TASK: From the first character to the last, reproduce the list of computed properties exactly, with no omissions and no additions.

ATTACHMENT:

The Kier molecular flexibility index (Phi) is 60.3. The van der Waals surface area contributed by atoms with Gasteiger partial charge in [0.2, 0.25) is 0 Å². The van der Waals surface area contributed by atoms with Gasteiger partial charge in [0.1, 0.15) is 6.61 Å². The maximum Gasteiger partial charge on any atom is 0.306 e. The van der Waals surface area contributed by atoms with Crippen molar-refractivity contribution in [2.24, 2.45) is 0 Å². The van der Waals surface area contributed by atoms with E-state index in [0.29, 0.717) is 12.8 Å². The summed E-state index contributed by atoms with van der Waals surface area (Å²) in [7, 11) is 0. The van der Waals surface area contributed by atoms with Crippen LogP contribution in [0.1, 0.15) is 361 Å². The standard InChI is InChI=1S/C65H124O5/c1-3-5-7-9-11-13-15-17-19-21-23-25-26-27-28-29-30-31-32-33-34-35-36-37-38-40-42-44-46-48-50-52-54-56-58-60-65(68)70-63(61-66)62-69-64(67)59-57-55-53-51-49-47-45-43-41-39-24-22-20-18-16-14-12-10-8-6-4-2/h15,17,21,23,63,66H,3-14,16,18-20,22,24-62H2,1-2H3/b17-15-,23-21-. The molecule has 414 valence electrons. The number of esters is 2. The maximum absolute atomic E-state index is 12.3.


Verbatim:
The Kier molecular flexibility index (Phi) is 60.3. The van der Waals surface area contributed by atoms with Gasteiger partial charge in [0.2, 0.25) is 0 Å². The van der Waals surface area contributed by atoms with Gasteiger partial charge in [0.1, 0.15) is 6.61 Å². The maximum Gasteiger partial charge on any atom is 0.306 e. The van der Waals surface area contributed by atoms with Crippen molar-refractivity contribution in [2.24, 2.45) is 0 Å². The van der Waals surface area contributed by atoms with E-state index in [0.29, 0.717) is 12.8 Å². The summed E-state index contributed by atoms with van der Waals surface area (Å²) in [7, 11) is 0. The van der Waals surface area contributed by atoms with Crippen LogP contribution in [0.1, 0.15) is 361 Å². The standard InChI is InChI=1S/C65H124O5/c1-3-5-7-9-11-13-15-17-19-21-23-25-26-27-28-29-30-31-32-33-34-35-36-37-38-40-42-44-46-48-50-52-54-56-58-60-65(68)70-63(61-66)62-69-64(67)59-57-55-53-51-49-47-45-43-41-39-24-22-20-18-16-14-12-10-8-6-4-2/h15,17,21,23,63,66H,3-14,16,18-20,22,24-62H2,1-2H3/b17-15-,23-21-. The molecule has 414 valence electrons. The number of esters is 2. The maximum absolute atomic E-state index is 12.3.